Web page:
Senate Moves to Written Q&A for Defense Hearings

Starting this week, the Senate Armed Services Committee will hold hearings using only written questions and answers, while the new coronavirus keeps the panels from convening as usual on Capitol Hill.

“While the committee is committed to continuing congressional oversight and data collection necessary to drafting the National Defense Authorization Act, to protect the health of everyone involved, traditional hearings are not possible under current conditions,” the committee said in a March 25 release.

In a delayed process dubbed “paper hearings,” SASC will post the opening statements from Chairman Sen. Jim Inhofe (R-Okla.) and Ranking Member Sen. Jack Reed (D-R.I.) as well as all witness testimony. Committee members will submit their questions ahead of time, and the Pentagon will receive them at the time a hearing is scheduled. 

SASC will hold its first paper hearing March 26 to discuss the Army’s fiscal 2021 outlook. 

“The committee intends to post member questions and witnesses within one week of posting opening statements, though the committee may exercise discretion and flexibility to ensure the Department of Defense is able to fulfill mission-critical duties, especially those related to COVID-19 response and national security,” the release stated.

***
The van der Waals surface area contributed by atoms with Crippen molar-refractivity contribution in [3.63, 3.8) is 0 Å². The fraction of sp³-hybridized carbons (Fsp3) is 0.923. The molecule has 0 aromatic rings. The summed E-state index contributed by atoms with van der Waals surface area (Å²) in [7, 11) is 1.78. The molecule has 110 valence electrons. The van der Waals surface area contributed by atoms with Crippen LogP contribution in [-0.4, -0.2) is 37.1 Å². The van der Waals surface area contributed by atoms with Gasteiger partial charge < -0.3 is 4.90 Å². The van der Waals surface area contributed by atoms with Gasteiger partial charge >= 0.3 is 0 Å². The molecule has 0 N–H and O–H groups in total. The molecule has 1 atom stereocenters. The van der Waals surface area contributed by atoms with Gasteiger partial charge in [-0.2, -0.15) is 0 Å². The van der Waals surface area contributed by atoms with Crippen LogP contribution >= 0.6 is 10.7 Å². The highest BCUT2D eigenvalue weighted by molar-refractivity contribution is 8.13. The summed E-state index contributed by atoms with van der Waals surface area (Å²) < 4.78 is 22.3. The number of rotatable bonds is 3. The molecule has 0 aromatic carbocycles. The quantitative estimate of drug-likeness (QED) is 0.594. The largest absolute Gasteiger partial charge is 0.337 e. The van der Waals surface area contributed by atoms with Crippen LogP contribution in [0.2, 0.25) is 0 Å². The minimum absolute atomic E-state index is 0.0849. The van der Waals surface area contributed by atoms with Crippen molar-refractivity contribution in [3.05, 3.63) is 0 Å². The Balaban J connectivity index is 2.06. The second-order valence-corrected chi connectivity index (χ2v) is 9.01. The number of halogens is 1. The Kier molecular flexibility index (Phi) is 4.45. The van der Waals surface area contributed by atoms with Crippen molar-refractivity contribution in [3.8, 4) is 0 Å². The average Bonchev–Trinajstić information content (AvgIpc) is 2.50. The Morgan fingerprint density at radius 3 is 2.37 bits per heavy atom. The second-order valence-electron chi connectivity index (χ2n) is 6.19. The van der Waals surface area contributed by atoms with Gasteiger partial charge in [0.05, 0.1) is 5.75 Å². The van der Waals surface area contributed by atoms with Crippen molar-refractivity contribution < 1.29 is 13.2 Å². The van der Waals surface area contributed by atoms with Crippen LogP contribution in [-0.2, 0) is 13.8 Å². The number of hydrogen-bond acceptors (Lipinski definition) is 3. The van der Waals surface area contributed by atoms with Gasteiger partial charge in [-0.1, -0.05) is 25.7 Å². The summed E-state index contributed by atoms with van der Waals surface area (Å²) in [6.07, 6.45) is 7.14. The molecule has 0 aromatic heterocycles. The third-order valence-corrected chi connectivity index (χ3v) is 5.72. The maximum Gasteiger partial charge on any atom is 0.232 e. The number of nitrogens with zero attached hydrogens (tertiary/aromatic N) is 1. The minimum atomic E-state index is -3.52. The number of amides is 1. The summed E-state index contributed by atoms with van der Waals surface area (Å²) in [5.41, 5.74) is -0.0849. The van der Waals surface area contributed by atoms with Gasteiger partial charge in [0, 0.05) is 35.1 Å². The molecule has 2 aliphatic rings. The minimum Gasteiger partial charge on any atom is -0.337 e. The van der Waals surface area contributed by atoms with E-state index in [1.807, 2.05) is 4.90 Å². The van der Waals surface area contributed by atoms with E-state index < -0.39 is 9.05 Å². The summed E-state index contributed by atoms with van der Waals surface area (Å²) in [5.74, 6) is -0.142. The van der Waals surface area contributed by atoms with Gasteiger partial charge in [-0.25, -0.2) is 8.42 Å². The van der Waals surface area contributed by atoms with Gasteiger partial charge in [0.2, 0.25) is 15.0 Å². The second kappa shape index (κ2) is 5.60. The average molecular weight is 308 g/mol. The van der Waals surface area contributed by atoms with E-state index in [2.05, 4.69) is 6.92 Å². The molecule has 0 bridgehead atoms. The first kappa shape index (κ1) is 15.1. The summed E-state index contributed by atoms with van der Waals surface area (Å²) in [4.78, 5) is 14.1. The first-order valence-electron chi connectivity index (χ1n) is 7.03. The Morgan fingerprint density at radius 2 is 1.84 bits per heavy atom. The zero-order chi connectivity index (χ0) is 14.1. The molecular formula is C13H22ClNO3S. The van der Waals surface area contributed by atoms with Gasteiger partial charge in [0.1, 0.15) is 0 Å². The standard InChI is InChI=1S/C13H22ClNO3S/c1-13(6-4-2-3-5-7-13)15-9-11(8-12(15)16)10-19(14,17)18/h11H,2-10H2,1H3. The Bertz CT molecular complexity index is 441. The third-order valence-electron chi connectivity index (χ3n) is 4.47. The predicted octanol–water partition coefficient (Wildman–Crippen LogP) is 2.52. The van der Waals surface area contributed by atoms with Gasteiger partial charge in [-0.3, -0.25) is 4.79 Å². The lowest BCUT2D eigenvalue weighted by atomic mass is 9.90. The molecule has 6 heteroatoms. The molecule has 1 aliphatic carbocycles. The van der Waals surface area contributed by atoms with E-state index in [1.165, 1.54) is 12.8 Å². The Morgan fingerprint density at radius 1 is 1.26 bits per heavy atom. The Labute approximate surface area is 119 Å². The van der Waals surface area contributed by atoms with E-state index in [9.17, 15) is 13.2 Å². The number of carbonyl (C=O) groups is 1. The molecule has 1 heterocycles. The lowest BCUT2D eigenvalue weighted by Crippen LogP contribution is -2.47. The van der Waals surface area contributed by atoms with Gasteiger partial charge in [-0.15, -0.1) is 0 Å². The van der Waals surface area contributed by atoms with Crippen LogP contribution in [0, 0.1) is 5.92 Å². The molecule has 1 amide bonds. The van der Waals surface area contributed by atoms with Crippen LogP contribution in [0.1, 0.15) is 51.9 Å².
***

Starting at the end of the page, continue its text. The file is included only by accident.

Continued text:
Other meetings that were on the schedule, including hearings to discuss the National Commission on Military, National, and Public Service’s latest recommendations, the findings of the Cyberspace Solarium Commission, and aircraft carrier survivability, have been postponed.

In practice, paper hearings are similar to confirmation hearings, where the committee sends advance questions for a nominee and posts their answers online when they come in for a public vetting. But using written submissions alone allows witnesses to craft their answers more carefully rather than responding on the spot, which is more spontaneous and can provide more transparent and illuminating answers.

Senate lawmakers will resume questioning witnesses in person “when conditions allow,” the release said. SASC spokeswoman Marta Hernandez added that the committee wants to avoid a backlog of nominees for top Pentagon positions, such as a new Air Force Chief of Staff and the deputy undersecretary of defense for policy, indicating those could move forward as planned.

SASC is still considering other methods of convening its members and mulling issues as it tackles the fiscal 2021 defense budget and policy authorization season. The House Armed Services Committee is exploring its own options but has not said whether it plans to take up paper hearings as well.

“At the direction of the Sergeant at Arms, access to House buildings is restricted to members, staff, and only visitors conducting official business,” HASC spokeswoman Monica Matoush said March 17. “Also impacting our upcoming hearing schedule is the availability of witnesses, who in some cases cannot travel to the D.C. region. We are monitoring the situation carefully and will continue to assess our posture during the district work period, to make sound decisions about our way forward.”